The hunt for dark matter continues — now axions are leading candidates

A new study contributes to unraveling the riddle of dark matter.
Tejasri Gururaj
An Einstein rings as seen by the Hubble telescope
An Einstein rings as seen by the Hubble telescope

ESA/Hubble & NASA/Wikimedia Commons 

Dark matter is one of the greatest mysteries in astronomy. It makes up 85 percent of the universe and is next to impossible to detect as it doesn't interact with electromagnetic radiation. The only way it interacts with other matter is through gravitational force. 

Two leading candidates for dark matter are weakly interacting massive particles (WIMP) and axions. Axions are ultralight bosons, which scientists predict would behave like waves. 

A new study by Alfred Amruth from the University of Hong Kong observed the gravitational lensing of a distant quasar. Their study was published in Nature Astronomy.

When a ring of light passes near large structures like galaxies, the light gets distorted by gravity. This distorted light causes objects in the background to get magnified and appear as a ring around the object being observed, in a process called gravitational lensing. The rings are called Einstein rings, named after Albert Einstein

This is also the same method that allows telescopes like the SuperBIT to map and observe dark matter. 

So, what did they find?

The team wanted to understand why lensed objects like galaxies and quasars fluctuate in brightness. For this, they chose to study the quasar named HS 0180+2554. 

They found that the axionic dark matter model showed no anomalies in the observed and predicted brightness of the quasar, and the model was perfectly able to reproduce the quasar system. Whereas the dark matter model based on WIMPs showed anomalies and could not reproduce all aspects of the quasar system.

Their study provided valuable evidence into why the axionic dark matter model should be more accepted. Currently, dark matter has not been accounted for in the Standard Model of particle physics, which aims to explain the fundamental forces and particles of the universe. Unfortunately, neither is gravity.

The inability of the Standard Model to explain gravity is one of the greatest mysteries of our time. For many years, scientists have tried to work on a theory of everything which would unify the Standard Model with Einstein's general relativity. But this would only account for 15 percent of the visible universe.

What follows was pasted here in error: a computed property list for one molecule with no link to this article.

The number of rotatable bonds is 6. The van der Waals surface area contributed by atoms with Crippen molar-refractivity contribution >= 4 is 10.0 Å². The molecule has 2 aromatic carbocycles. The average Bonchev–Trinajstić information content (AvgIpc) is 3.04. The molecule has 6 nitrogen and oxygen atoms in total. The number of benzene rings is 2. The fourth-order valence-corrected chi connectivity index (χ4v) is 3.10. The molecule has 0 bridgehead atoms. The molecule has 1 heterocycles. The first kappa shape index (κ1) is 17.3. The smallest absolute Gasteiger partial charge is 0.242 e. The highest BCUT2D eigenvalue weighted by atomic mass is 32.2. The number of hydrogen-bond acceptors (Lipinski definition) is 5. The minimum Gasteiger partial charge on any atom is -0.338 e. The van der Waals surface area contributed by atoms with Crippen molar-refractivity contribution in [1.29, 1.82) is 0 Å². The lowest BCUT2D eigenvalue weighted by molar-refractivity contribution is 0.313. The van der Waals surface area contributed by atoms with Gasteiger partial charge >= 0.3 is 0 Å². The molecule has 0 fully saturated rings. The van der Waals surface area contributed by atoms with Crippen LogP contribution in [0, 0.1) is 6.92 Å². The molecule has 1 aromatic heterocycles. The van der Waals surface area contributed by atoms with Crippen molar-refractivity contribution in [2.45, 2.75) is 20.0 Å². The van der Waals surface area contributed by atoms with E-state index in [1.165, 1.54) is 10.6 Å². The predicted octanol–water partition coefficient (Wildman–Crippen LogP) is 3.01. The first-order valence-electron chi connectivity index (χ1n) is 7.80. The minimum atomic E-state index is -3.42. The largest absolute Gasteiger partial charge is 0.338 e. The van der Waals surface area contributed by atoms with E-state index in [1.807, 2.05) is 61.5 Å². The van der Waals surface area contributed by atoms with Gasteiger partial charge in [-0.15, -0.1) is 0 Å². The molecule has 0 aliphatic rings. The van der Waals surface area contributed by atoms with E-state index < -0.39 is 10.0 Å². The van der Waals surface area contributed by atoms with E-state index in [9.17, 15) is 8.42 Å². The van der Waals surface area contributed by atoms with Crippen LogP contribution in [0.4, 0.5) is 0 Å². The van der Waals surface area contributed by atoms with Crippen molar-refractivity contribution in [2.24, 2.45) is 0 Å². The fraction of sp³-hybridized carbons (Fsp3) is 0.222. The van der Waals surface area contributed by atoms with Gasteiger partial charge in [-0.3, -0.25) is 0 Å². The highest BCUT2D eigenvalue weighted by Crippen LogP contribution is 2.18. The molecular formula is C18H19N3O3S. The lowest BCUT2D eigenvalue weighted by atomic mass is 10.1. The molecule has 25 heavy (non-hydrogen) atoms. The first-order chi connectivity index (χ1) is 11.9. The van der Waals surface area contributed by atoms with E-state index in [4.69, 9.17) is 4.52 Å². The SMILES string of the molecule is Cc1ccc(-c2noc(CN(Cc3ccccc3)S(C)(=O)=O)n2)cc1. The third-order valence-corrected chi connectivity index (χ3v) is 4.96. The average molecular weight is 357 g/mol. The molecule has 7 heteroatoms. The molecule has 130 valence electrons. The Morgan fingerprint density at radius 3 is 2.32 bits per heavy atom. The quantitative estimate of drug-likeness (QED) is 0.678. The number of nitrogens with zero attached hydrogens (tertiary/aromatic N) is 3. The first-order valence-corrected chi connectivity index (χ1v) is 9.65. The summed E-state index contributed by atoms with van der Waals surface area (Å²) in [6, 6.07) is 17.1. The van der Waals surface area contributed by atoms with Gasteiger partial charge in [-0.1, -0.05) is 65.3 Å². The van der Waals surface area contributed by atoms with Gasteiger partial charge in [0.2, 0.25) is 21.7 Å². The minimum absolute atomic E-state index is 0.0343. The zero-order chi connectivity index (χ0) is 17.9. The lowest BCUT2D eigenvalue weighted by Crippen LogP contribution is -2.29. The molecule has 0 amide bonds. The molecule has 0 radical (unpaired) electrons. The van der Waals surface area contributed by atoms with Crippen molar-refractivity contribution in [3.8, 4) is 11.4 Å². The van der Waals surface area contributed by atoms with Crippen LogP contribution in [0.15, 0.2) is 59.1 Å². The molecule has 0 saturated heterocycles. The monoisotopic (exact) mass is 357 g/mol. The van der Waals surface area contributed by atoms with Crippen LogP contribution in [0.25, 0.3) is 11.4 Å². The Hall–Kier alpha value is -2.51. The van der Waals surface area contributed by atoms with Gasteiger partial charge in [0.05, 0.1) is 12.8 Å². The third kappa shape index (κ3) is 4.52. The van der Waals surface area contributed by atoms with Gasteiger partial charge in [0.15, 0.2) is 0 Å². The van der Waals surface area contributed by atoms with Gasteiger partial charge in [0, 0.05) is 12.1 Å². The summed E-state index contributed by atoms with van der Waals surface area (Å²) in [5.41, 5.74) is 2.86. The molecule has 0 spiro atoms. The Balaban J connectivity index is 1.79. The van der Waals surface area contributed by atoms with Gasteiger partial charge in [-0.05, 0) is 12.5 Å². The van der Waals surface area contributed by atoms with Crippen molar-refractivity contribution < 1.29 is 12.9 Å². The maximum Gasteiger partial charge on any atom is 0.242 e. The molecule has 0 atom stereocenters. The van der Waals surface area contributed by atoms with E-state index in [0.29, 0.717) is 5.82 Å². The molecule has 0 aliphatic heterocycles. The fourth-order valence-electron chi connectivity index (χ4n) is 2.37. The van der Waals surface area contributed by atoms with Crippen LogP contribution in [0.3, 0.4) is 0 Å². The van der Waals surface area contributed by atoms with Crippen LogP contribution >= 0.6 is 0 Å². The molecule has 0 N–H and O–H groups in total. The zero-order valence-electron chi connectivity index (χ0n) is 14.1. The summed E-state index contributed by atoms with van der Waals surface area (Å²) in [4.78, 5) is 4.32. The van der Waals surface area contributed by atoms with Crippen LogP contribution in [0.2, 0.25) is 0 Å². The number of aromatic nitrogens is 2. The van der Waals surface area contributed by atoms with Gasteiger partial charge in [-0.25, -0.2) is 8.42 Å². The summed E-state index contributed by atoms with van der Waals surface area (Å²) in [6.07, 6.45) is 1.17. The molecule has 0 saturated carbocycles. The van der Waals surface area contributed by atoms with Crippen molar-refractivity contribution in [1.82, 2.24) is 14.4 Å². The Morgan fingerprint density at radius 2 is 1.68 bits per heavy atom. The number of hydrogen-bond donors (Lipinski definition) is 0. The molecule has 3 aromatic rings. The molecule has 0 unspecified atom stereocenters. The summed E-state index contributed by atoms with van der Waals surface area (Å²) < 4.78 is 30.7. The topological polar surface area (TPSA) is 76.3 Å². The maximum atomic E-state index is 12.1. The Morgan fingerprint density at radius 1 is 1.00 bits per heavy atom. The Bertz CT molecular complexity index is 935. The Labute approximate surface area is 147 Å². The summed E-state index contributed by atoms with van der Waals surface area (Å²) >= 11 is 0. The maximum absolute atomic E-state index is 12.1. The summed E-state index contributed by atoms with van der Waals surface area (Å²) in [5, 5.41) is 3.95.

It seems like the rest of the universe is governed by dark matter. This study may not change our understanding of physics, but it certainly encourages us forward on our quest to understand dark matter. We still have a long way to go. 

Study abstract:

Unveiling the true nature of dark matter, which manifests itself only through gravity, is one of the principal quests in physics. Leading candidates for dark matter are weakly interacting massive particles or ultralight bosons (axions), at opposite extremes in mass scales, that have been postulated by competing theories to solve deficiencies in the Standard Model of particle physics. Whereas dark matter weakly interacting massive particles behave like discrete particles (ϱDM), quantum interference between dark matter axions is manifested as waves (ψDM). Here, we show that gravitational lensing leaves signatures in multiply lensed images of background galaxies that reveal whether the foreground lensing galaxy inhabits a ϱDM or ψDM halo. Whereas ϱDM lens models leave well documented anomalies between the predicted and observed brightnesses and positions of multiply lensed images, ψDM lens models correctly predict the level of anomalies remaining with ϱDM lens models. More challengingly, when subjected to a battery of tests for reproducing the quadruply lensed triplet images in the system HS 0810+2554, ψDM is able to reproduce all aspects of this system whereas ϱDM often fails. The ability of ψDM to resolve lensing anomalies even in demanding cases such as HS 0810+2554, together with its success in reproducing other astrophysical observations, tilt the balance toward new physics invoking axions.

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